Friday, October 27, 2006

Mutually Exclusive Interfaces

Jason Nussbaum has posed a nice juicy thought experiment - how do you handle mutually exclusive interfaces? I started typing a comment, but it got too long, so here's my take on it :

The question was:

Had a thought: how do people handle mutually exclusive interfaces?

I suppose there's no such thing as mutually exclusive interfaces from a code perspective, but from a logic perspective, there may be. For example, let's say you do one of two things based on whether a class implements one of two interfaces. What do you do if something implements both?

It's a conceptual problem - as Jason says, there's not really a technical way that interfaces could be mutually exclusive. You can think of it this way - if an object X implements interface Y, then what you're really saying is "X can act like a Y". So there's no reason why X can't also act like a Z, depending on the situation.

There are so many ways you could tackle this problem. You could introduce a super-interface:

public interface DeadOrAlive{ public boolean isAlive(); }

public interface Dead extends DeadOrAlive{
public void startToSmell();
public interface Alive extends DeadOrAlive{
public void breathe();

...and thus force implementers of Dead or Alive to provide a method which indicates if they are alive or not. This feels like a bit of a kludge, but to my mind, less so than without.

You could add Exceptions onto the signature methods of Dead and Alive, which might throw NotDeadException and NotAliveException respectively - but this actually feels more kludgey to me than the first case.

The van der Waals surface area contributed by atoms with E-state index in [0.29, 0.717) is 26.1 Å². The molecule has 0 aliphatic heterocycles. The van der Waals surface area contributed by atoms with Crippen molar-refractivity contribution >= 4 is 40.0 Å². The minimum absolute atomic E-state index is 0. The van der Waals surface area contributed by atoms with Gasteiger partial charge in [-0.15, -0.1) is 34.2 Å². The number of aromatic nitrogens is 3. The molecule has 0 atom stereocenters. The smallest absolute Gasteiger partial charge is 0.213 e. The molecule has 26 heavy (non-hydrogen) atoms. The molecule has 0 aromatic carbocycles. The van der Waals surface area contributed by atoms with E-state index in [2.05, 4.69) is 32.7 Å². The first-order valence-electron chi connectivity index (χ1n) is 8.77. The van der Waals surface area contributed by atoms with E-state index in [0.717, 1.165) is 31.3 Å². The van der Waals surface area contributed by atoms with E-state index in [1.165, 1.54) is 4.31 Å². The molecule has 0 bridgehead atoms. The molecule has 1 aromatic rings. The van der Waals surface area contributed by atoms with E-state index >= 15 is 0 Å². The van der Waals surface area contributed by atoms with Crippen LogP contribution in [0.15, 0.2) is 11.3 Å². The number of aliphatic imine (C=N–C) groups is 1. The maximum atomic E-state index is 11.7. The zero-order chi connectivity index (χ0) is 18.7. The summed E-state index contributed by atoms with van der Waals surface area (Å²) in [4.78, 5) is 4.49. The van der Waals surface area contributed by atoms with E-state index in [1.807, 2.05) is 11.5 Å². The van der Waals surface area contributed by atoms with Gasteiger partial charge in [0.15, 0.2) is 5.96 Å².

I think the "proper" way to think of this is maybe the biggest kludge of all - as your object model is meant to reflect the real-world problem that you're modelling, if it produces this kind of conflict then maybe you need to re-think your model!

- unless, of course, your name happens to be Schrödinger...

public interface Alive{ public void breathe(); }
public interface Dead{ public void startToSmell(); }

public class Cat implements Dead, Alive
public void startToSmell();
public void breathe();

public class Box
private Cat cat;

public void putCatInBox();

...eep, lame quantum physics jokes on a Friday?! I think it's time for coffee...


stephen booth said...

Here is a nasty hack to force two interfaces to be mutually exclusive. Put a method in each interface with the same name and parameters but a different return type. As java does not allow a class to have 2 method signatures that differ only in return type you won't be able to produce a compiling class that implements both interfaces. Its not nice but its going to work.

Alistair Davidson said...

Eep! - yes, that'd do it.... and yes, it's really quite nasty... nice one.